The situation has become so bad that the Government is repatriating 80 foreigners each month (about 1,000 a year), according to a top Immigration official.
In its publication, US State Department Trafficking in Persons Report, June 2008, the American Government places Kenya in “Tier 2”, the classification of a country that is a “source, transit and destination” for people trafficked for purposes of forced labour and sexual exploitation.
Those vulnerable are people hungry for foreign jobs. Mr Omooria, who has been in Immigration Department for 15 years, has rescued hundreds of trafficked victims, the latest being 28 Somalis discovered at the Miritini Vehicle Inspection unit on May 8.
The van that had gone for mere check up happened to be carrying human cargo destined for Tanzania. It was at this checkpoint the Immigration and Police stumbled on a big story — the 25 Somalis on board had no identification on them and were headed to South Africa.
In another case in May, a group of 20 Somalis and Ethiopians were seized by police in Msambweni abandoned on an island next to Shimoni.
Gullible fall for brazen adverts
Human smugglers and traffickers have become so impudent that they advertise their services in local daily newspapers.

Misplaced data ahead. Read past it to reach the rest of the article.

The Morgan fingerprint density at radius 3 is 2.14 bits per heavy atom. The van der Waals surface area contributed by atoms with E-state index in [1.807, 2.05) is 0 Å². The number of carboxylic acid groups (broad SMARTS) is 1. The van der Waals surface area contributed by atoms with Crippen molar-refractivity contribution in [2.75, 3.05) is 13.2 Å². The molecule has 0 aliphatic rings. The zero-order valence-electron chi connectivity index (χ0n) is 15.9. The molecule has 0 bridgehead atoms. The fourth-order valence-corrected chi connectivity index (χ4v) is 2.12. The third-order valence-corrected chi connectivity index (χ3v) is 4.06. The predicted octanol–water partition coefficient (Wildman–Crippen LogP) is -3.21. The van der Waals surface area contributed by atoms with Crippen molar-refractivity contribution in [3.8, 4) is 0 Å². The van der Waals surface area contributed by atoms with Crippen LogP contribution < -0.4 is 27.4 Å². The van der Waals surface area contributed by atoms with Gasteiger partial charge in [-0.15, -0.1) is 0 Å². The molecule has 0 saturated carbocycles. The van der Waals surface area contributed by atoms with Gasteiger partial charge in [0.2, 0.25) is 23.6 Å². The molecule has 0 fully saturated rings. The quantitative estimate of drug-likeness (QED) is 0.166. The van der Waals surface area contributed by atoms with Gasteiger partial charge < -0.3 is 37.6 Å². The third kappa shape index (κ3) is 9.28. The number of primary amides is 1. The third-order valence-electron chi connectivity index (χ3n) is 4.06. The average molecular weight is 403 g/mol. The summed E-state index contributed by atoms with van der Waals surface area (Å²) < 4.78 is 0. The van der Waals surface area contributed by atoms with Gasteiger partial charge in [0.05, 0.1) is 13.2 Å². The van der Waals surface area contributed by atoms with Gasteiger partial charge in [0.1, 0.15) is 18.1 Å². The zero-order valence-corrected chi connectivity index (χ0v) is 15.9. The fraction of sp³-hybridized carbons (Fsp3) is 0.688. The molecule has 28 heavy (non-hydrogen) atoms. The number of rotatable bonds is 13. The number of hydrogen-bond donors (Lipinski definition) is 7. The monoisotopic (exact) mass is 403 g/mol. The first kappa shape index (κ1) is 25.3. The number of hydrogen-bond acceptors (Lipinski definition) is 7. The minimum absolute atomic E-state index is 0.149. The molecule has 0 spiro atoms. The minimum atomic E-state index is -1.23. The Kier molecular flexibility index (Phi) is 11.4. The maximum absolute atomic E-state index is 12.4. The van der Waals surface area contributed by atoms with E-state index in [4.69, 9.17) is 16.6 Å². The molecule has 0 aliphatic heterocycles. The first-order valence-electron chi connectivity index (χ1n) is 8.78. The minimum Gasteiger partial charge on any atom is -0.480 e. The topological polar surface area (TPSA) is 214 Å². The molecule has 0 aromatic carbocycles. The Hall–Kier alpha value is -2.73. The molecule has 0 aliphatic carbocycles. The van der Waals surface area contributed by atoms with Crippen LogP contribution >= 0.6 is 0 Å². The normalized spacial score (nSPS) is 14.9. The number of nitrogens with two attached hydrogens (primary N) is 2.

They invite applications from cabin crews, nurses, beauticians, waiters and sales executives to work in foreign lands, mostly Middle East and Asia.
“Jobs guaranteed in Dubai”, “Jobs in Dubai and Canada”, “Jobs in America/Dubai”, “Jobs in Kuwait”, “Live and work as an Au Pair in Europe and Canada”, “Kenya, Sudan, Dubai jobs”, they advertise. And the gullible apply.
But a close scrutiny reveals the “recruiters” only offer cell phone numbers and do not indicate their location. Those with premises tend to shift every few months to avoid people they would have duped.
An agency in Nairobi’s South B claims to hire house-helps for Syria and Turkey. But a counsellor in the Turkish embassy in Nairobi denied issuing work permits to Kenyans recently.
The South B agency is not registered with the Government and the Kenya Association of Private Employment Agencies (Kapea).
“That agency is illegal,” says Kapea secretary-general Margaret Mugwanja. Kapea has only 25 members, yet “hundreds of such agencies operate in the country,” Cotu’s education director Noah Chanyisa Chune says.